Shaw v. Watkins et al
ORDER granting 5 Defendants Motion to Dismiss. Case terminated on May 4, 2017. (Signed by Judge Kenneth M Hoyt) Parties notified.(chorace)
United States District Court
Southern District of Texas
UNITED STATES DISTRICT COURT
SOUTHERN DISTRICT OF TEXAS
LUZETTE WATKINS, et al,
May 04, 2017
David J. Bradley, Clerk
CIVIL ACTION NO. 4:16-CV-2868
ORDER GRANTING DEFENDANTS’ MOTION TO DISMISS
Pending before the Court is the motion to dismiss of defendants, officer Luzette Watkins,
the City of Baytown and the Chief of Police, C. Keith Dougherty [DE# 5]. The Court, having
considered the motion, the plaintiff’s response [DE# 9] and the defendants’ reply, finds that the
motion is meritorious and that it should be granted.
The plaintiff sued the defendants for malicious prosecution under the Civil Rights
statutes, provisions 42 U.S.C. §§ 1983 and 1988. In addition to her federal claim, the plaintiff
asserts a common law state cause of action for infliction of emotional distress. In summary, she
asserts that Luzette Watkins, an officer with the Baytown Police Department, began an
investigation concerning her based on a charge of “forgery” because she signed her daughter’s
name on one or more student loan checks and negotiated them. According to the plaintiff, her
daughter was a college student and the recipient of certain student loan proceeds.
completing her college student tour, the daughter examined her student loan account and
discovered that she did not receive all of the loan proceeds listed. She began an investigation
and, eventually, filed a complaint with the Baytown Police Department. Based on the daughter’s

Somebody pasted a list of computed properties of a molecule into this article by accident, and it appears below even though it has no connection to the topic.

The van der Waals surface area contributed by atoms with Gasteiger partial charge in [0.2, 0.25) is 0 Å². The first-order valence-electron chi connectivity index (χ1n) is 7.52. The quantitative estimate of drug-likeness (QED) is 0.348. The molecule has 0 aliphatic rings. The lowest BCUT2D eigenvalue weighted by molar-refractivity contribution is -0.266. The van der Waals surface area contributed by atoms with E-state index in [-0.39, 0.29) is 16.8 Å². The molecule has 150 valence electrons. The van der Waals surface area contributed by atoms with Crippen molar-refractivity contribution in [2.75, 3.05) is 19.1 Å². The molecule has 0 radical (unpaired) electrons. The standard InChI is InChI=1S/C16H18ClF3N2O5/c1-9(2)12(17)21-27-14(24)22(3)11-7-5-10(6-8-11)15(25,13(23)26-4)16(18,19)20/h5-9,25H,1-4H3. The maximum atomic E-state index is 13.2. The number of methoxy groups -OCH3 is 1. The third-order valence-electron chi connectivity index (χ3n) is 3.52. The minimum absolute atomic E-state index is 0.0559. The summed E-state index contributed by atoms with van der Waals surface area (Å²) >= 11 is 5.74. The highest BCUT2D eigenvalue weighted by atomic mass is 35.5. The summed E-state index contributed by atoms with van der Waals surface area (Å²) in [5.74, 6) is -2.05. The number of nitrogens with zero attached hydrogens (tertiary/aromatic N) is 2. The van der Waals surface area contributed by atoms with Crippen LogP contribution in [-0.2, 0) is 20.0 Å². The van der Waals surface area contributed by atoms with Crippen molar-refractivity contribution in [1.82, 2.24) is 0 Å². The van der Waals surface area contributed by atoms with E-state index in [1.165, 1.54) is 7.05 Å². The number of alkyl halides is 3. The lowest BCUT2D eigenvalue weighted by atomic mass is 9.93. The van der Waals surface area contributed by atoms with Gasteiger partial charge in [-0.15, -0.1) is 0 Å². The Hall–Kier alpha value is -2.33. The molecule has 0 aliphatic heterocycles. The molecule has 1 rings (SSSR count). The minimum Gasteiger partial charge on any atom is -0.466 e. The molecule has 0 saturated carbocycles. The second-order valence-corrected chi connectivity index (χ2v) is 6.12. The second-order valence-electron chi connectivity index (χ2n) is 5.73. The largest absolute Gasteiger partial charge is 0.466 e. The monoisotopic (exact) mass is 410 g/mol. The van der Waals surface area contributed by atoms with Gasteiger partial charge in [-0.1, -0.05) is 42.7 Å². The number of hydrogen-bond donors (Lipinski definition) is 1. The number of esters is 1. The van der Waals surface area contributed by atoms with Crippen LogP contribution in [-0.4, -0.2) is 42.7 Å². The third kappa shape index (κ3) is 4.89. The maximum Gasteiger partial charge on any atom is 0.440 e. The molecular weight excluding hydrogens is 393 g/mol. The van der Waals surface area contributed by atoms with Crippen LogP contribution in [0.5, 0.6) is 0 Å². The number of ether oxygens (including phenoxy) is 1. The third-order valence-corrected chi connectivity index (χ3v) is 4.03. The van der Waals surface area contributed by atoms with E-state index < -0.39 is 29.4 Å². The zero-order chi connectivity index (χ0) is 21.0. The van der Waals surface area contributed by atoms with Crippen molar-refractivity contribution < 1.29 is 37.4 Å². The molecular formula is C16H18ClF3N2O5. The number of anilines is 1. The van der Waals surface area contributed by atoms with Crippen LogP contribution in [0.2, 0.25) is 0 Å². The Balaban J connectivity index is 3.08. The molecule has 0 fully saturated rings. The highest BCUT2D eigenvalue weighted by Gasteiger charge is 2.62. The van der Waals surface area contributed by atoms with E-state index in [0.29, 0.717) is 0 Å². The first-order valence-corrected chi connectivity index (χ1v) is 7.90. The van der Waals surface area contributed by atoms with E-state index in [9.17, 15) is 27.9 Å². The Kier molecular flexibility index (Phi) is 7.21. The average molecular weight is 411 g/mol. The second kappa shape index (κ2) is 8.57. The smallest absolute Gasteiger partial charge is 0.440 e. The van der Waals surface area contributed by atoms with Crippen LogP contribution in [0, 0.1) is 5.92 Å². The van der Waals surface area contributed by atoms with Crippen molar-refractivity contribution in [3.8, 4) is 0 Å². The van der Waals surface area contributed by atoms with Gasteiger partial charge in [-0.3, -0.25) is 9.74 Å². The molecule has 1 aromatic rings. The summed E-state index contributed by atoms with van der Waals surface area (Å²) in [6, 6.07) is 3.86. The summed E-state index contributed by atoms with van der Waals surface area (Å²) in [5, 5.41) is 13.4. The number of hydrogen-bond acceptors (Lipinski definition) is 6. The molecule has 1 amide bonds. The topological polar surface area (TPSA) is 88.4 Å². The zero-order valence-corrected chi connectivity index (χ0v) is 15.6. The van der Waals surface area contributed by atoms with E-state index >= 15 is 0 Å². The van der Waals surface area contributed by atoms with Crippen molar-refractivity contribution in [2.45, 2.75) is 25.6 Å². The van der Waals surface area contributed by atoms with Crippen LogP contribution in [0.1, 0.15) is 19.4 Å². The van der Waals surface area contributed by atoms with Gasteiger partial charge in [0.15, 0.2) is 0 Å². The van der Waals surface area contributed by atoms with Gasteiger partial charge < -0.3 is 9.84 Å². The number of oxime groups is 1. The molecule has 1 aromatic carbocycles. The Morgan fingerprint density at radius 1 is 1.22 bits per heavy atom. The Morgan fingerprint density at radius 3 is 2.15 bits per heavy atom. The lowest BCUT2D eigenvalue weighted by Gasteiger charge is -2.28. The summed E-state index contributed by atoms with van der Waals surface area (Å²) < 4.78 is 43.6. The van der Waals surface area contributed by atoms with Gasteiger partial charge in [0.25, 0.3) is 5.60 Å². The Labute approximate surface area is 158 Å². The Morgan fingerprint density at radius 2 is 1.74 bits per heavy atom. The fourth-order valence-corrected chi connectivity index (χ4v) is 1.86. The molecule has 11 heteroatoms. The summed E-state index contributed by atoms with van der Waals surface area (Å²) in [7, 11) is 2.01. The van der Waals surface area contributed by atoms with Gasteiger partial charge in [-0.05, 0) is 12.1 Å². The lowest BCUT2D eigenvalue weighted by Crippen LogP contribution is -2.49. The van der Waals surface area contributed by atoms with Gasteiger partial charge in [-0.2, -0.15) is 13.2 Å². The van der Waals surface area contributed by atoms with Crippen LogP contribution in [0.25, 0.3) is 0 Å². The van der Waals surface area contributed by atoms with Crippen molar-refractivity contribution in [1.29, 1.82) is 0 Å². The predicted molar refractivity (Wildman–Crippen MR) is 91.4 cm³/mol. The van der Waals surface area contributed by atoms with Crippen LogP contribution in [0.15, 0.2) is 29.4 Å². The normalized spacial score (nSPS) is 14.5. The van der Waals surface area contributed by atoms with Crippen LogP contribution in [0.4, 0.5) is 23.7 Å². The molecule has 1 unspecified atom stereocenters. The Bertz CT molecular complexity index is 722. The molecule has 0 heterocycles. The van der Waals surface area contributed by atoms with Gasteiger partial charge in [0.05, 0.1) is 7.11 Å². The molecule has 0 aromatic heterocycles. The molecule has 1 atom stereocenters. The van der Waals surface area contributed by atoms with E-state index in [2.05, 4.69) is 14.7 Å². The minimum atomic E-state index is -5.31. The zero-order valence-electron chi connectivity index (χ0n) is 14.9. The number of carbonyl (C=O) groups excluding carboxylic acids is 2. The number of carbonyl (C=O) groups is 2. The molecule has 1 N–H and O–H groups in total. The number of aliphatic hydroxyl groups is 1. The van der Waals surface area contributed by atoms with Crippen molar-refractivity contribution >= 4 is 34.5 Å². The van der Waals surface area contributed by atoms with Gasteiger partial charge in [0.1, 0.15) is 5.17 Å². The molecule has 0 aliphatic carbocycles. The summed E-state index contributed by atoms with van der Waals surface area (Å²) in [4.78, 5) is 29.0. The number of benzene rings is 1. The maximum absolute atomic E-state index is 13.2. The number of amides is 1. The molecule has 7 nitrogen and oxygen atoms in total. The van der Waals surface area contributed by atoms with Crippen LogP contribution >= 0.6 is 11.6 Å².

complaint, officer Watkins investigated the matter and referred it to the Harris County District
Attorney’s Office. A warrant issued against the plaintiff for the offense of “forgery”. The
plaintiff posted a “no arrest” bond and the matter was referred to a Grand Jury. The Grand Jury,
however, issued a “No Billed” on the referral. The plaintiff’s suit followed.
The plaintiff contends that officer Watkins intentionally withheld information from the
District Attorney and the Grand Jury in violation of state and federal law. As a result, the
plaintiff contends, she was maliciously prosecuted. She also asserts that the City and the Police
Chief were deliberately indifferent to her federal Constitutional rights. Thus, their decision to
pursue the charge against her means that they engaged in policies, practices, customs in violation
of federal law. Further she contends, their conduct reveals dereliction in training its officers and
ratification and other conduct that violated the plaintiff’s constitutional rights, particularly the
Fourth Amendment and 42 U.S.C. §§ 1983 and 1988. Nevertheless, the Court finds that the
defendants’ motion to dismiss is meritorious and that it should be granted.
Federal Rule of Civil Procedure 12(b)(6) authorizes a defendant to move to dismiss for
“failure to state a claim upon which relief may be granted.” FED. R. CIV. P. 12(b)(6). Under the
demanding strictures of a Rule 12(b)(6) motion, “the plaintiff's complaint is to be construed in a
light most favorable to the plaintiff, and the allegations contained therein are to be taken as true.”
Oppenheimer v. Prudential Sec., Inc., 94 F.3d 189, 194 (5th Cir. 1996). In essence, “the district
court must examine the complaint to determine whether the allegations provide relief on any